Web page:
- Note: This article deals with the science fiction saga, not the American Strategic Defense Initiative (SDI).
For the original Star Wars film, see Star Wars Episode IV: A New Hope.
Star Wars is a science fiction film saga and fictional universe created by American director George Lucas. The original Star Wars movie (Episode IV) came out on May 25th, 1977. The earlier set of Star Wars movies (Episodes IV, V, and VI) are renowned as classics of cinema, and were some of the first "summer blockbusters" ever made. Episodes I, II and III were released in 1999, 2002 and 2005 respectively. All six movies are among the top 50 highest grossing films of all time. In 1984 and 1985, two spinoff movies to the original trilogy (Episode IV, V, and VI) were made featuring the Ewok characters seen in Episode VI: Return of the Jedi. An animated film called Star Wars: The Clone Wars was released in 2008.
- Star Wars Episode I: The Phantom Menace
- Star Wars Episode II: Attack of the Clones
- Star Wars: Episode III - Revenge of the Sith
- Star Wars Episode IV: A New Hope
- Star Wars Episode V: The Empire Strikes Back
- Star Wars Episode VI: Return of the Jedi
Development of the Monomyth
George Lucas built on the idea of the monomyth - a dominant mythic structure that resounds strongly with the human psyche - in structuring his narrative. He consulted closely with Joseph Campbell, author of the book, "Hero of a Thousand Faces," in his utilizing of the monomyth structure for the movie. In Star Wars (now known as Star Wars Episode IV: A New Hope), the reluctant hero is Luke Skywalker, the teacher Obi-Wan Kenobi, and the archetype villain Darth Vader.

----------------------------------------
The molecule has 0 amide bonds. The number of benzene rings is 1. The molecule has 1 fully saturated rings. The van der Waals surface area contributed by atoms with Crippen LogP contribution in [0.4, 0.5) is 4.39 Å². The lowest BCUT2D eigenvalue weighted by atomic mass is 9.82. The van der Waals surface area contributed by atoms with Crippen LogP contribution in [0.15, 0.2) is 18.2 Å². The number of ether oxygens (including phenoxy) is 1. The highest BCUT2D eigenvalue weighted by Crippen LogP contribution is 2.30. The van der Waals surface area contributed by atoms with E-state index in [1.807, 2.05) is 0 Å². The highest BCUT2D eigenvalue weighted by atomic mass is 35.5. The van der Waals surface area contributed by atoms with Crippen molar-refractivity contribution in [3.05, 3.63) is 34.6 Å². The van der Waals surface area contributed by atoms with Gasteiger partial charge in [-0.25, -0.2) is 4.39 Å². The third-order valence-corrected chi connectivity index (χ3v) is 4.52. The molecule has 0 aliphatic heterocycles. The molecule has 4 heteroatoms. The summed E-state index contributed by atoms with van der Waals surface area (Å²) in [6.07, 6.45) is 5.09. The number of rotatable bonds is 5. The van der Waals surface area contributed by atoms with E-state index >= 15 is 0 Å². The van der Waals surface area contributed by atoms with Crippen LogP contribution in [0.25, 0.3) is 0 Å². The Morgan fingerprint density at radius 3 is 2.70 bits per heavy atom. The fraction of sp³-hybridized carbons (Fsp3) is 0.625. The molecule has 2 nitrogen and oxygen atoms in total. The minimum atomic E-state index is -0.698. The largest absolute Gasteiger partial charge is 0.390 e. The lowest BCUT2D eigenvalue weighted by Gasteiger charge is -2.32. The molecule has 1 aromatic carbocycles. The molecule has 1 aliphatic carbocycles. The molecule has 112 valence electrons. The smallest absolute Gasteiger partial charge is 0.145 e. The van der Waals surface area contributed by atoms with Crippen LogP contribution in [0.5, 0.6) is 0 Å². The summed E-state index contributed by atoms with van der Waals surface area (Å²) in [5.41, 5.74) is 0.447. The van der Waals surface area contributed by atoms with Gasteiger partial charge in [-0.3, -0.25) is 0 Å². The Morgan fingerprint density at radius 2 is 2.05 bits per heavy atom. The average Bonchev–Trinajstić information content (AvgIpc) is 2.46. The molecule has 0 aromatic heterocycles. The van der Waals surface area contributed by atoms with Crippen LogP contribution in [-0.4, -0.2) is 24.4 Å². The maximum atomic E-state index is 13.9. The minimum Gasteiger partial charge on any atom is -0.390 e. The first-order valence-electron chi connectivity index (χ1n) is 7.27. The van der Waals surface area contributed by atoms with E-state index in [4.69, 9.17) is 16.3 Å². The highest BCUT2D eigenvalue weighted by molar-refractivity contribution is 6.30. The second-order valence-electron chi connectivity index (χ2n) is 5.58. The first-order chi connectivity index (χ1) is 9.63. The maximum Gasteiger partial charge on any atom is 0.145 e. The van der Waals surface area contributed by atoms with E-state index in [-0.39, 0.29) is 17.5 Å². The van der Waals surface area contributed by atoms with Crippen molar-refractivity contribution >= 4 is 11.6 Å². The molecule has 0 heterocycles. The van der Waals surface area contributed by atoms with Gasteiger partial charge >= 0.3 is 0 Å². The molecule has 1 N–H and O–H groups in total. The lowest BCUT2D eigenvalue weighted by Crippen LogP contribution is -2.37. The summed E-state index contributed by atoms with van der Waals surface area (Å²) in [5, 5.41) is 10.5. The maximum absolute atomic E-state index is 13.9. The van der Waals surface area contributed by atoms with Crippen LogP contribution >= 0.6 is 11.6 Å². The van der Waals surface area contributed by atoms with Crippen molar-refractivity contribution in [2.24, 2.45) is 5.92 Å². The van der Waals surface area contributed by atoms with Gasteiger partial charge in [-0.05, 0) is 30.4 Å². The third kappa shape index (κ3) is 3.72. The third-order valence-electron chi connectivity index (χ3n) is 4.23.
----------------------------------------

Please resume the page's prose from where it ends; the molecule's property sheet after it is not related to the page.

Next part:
There have been many short films created by Star Wars Fans. One major website is www.fanfilms.com; which contains many fanfilms including TROOPS, The Essense of The Force, The Jedi Hunter, the Pink Five trilogy, Revelations, and Ryan Vs. Dorkman 1 and 2. One major high-quality fan based movie is I.M.P.S: The Relentless; which can be found at www.impstherelentless.com, and is the first chapter of a future full-length, chapter-based movie based on the Imperial Starship Relentless and her crew.
Since the success of the film franchise, Lucasfilm has licensed a number of novels, comic books, and video games that take place in the Star Wars universe, otherwise known as the Expanded Universe (EU). Hundreds of novels and comics and dozens of video games have been, and continue to be produced. Although these spin-off media often take place before, after or inbetween the films, some take place in "alternate realities." A major focus of the EU is to feature characters not on-screen or only briefly shown in the films. All officially licensed works are considered canon, except in places where they contradict the films. There are also two cartoon series and three TV movies, two about the Ewoks and the Star Wars Holiday Special, which represented a secularized version of Christmas for Wookiees known as "Life Day." The last has been disowned by Lucas due to its incredibly poor quality, however an animated sequence from the special featuring Boba Fett was released as an easter egg on the Star Wars Blu-ray collection.
Of note is Star Wars: The Clone Wars, the only part of the Expanded Universe to reach the big screen.
The Star Wars film series and its expanded universe has been a large revenue producer. As of 2005 the Star Wars franchise has produced over $20 billion. With the release of the expanded universe series it has increased.
Portrayal of religion
Gerorge Lucas has stated that he came up with the idea of "The Force" as he wanted to promote a vague idea of spirituality without referencing any recognizable religion. The portrayal of the force is inconsistent in the Original Trilogy and the prequels. In the original Star Wars trilogy, the force is referred to as a superstition and a "religion" by Han Solo, who is sceptical of the idea, and is characterised as a type of magic by Obi-Wan and Yoda; however, in the prequels, a scientific explanation is given for the force. Lucas describes himself as a "Buddhist Methodist".
Star Wars became forever linked to politics when a missile-defense plan, devised under the Reagan administration, was nicknamed Star Wars. Attempts to bring back such a system are still referred to by this name.